@baqui63 I guess I would if I cared. It’s such a minor system that, other than that I saw the email that it was down, no one in my organization even knew. Maybe the redundant systems are other VMs on the same host. That would be outstanding.
If they were down for two or three days, some things would start to get noticed. But what this service does for us I could probably actually do myself with a raspberry pi if I had the time and inclination. (I could use two for redundancy.)
@baqui63 I have to explain this to my customers fairly regularly. If you put both servers in the same rack it helps for availability during system patching, but it doesn’t do anything for disaster recovery when the roof caves in (which has happened to multiple customers’ server rooms).
@fibrs86 yeah… one has to balance a number of risk and cost factors when locating systems.
This conversation has gotten me thinking (again) about whether or not I should split my Cisco Hyperflex cluster between two racks (in the same room) or just leave the six boxes alone in the single cabinet where they are. Each box already has dual power circuits and the entire cabinet has dual (10gE) network connections. The various (known) roof leaks are 15+ feet away and it would cost big bucks to move things more than about 5m apart, so I’ve come to the conclusion (yet again) that there is no good reason to separate them.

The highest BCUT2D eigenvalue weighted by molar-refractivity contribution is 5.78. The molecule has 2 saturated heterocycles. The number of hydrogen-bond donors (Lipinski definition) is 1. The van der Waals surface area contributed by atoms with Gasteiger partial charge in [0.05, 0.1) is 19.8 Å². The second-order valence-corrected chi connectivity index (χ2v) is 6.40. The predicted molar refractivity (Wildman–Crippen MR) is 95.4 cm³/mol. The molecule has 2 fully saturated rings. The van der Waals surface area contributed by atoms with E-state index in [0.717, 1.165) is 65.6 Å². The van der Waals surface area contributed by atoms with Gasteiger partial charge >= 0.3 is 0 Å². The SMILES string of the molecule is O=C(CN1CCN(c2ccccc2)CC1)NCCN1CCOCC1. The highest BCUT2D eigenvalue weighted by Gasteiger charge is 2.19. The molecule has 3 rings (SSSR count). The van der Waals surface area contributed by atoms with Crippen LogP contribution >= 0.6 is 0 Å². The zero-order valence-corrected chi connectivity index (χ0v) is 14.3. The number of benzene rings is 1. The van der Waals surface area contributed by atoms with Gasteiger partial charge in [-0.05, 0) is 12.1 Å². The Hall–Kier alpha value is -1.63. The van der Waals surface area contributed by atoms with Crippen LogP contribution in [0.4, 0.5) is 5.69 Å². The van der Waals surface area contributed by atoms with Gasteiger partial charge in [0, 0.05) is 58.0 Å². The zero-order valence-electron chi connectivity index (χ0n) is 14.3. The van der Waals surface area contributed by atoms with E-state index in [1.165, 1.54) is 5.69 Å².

Plus, the additional risk has been communicated up the chain and the VP of Finance has decided that the risk is not great enough to warrant putting another cluster on the other side of campus.